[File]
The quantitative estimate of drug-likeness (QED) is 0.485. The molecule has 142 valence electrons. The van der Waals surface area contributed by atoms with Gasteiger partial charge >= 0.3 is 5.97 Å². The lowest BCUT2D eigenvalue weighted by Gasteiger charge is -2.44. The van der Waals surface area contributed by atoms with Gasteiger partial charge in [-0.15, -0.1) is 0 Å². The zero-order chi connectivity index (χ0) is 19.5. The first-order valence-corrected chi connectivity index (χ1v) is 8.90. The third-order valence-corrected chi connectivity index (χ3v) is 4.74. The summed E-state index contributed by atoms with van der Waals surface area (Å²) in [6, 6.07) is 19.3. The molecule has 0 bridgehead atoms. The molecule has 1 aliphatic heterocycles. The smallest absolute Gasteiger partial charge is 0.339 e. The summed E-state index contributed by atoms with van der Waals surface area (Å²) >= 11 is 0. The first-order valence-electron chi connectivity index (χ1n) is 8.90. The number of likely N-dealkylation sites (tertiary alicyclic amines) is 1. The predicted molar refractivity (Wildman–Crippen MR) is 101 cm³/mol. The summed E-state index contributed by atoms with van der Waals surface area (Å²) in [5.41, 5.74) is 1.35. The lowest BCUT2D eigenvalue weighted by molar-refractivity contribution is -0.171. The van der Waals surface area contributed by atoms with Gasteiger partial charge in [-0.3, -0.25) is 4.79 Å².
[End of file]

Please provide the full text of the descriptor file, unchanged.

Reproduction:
The quantitative estimate of drug-likeness (QED) is 0.485. The molecule has 142 valence electrons. The van der Waals surface area contributed by atoms with Gasteiger partial charge >= 0.3 is 5.97 Å². The lowest BCUT2D eigenvalue weighted by Gasteiger charge is -2.44. The van der Waals surface area contributed by atoms with Gasteiger partial charge in [-0.15, -0.1) is 0 Å². The zero-order chi connectivity index (χ0) is 19.5. The first-order valence-corrected chi connectivity index (χ1v) is 8.90. The third-order valence-corrected chi connectivity index (χ3v) is 4.74. The summed E-state index contributed by atoms with van der Waals surface area (Å²) in [6, 6.07) is 19.3. The molecule has 0 bridgehead atoms. The molecule has 1 aliphatic heterocycles. The smallest absolute Gasteiger partial charge is 0.339 e. The summed E-state index contributed by atoms with van der Waals surface area (Å²) >= 11 is 0. The first-order valence-electron chi connectivity index (χ1n) is 8.90. The number of likely N-dealkylation sites (tertiary alicyclic amines) is 1. The predicted molar refractivity (Wildman–Crippen MR) is 101 cm³/mol. The summed E-state index contributed by atoms with van der Waals surface area (Å²) in [5.41, 5.74) is 1.35. The lowest BCUT2D eigenvalue weighted by molar-refractivity contribution is -0.171. The van der Waals surface area contributed by atoms with Gasteiger partial charge in [-0.3, -0.25) is 4.79 Å².